The ABCDE model indicates that 2C + 2E quartet proteins determine carpel development [14]. In this study, no C and E functional genes were screened from DEGs. However, three A-type genes (CSA009488, Novel05812, and Novel10689) were identified. Studies have indicated that functional genes of classes A and C are antagonistic in action [43]. We determined that Novel05812 was significantly upregulated (Tables 3 and 4). No changes in functional genes of class C were detected from the transcriptome data despite the upregulation of the class A functional gene Novel05812. The upregulation of class A functional genes may affect the formation of tea plant pistils in other manners.

Role of ethylene-related genes in flower formation in pistil-deficient tea plant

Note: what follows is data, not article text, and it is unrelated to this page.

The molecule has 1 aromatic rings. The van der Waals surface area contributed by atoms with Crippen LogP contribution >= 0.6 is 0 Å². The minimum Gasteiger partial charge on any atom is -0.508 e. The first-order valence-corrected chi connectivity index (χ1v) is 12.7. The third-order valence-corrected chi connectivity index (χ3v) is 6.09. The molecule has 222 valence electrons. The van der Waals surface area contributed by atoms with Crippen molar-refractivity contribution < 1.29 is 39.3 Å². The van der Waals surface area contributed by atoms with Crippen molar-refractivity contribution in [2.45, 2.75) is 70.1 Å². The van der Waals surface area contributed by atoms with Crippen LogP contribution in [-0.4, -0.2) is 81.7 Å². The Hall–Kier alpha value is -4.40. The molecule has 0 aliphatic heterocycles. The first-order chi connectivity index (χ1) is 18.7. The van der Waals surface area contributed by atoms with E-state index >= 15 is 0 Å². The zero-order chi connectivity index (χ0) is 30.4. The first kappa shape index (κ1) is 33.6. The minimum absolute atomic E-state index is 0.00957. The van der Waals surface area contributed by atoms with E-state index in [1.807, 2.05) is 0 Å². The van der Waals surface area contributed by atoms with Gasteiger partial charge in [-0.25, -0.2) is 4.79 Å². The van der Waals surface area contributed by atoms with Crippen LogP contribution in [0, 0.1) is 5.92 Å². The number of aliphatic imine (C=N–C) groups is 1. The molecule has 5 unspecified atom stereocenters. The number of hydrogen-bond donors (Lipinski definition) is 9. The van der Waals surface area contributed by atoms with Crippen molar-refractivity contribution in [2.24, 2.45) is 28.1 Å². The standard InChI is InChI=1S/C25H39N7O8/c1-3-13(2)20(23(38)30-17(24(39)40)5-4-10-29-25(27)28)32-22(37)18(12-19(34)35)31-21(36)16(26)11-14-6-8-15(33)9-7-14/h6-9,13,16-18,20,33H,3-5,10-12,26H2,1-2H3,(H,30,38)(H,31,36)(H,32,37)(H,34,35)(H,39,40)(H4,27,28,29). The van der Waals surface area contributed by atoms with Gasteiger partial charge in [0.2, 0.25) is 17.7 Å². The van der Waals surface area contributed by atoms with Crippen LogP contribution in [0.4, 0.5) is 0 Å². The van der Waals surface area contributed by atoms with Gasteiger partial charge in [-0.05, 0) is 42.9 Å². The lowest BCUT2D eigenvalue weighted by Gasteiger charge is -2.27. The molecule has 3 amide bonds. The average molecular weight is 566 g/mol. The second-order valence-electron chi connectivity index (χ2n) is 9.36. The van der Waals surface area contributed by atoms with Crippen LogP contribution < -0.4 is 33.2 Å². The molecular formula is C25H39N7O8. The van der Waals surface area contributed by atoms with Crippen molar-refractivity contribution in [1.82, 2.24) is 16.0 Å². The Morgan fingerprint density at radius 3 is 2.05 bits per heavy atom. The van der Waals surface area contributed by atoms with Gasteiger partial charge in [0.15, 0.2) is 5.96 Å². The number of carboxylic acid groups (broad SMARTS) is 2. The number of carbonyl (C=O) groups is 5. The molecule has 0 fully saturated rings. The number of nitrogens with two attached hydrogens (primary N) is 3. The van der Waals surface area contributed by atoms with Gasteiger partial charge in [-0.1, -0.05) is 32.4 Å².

Studies have demonstrated that ethylene affects pistil development in plants [23, 31, 32]. High concentrations of ethylene are conducive to the formation of female flowers, whereas low concentrations result in the formation of male flowers. The biosynthesis of ethylene involves two key enzymes, ACS and ACO. ACS catalyzes the conversion of SAM to 1-aminocyclopropane-1-carboxylic acid ester (ACC), and ACC is oxidized by ACO to form ethylene [27,28,29]. Numerous ACSs and ACOs are closely related to female flower formation in cucumbers and melons [30,31,32,33,34,35]. In this study, two ACS and four ACO genes were screened from DEGs (Tables 3 and Fig. 5). The two ACS genes were significantly upregulated as evidenced by both the transcriptome and quantitative results, but the downstream ACO gene was not upregulated. Notably, Novel02945 (ACO4-like) was significantly downregulated.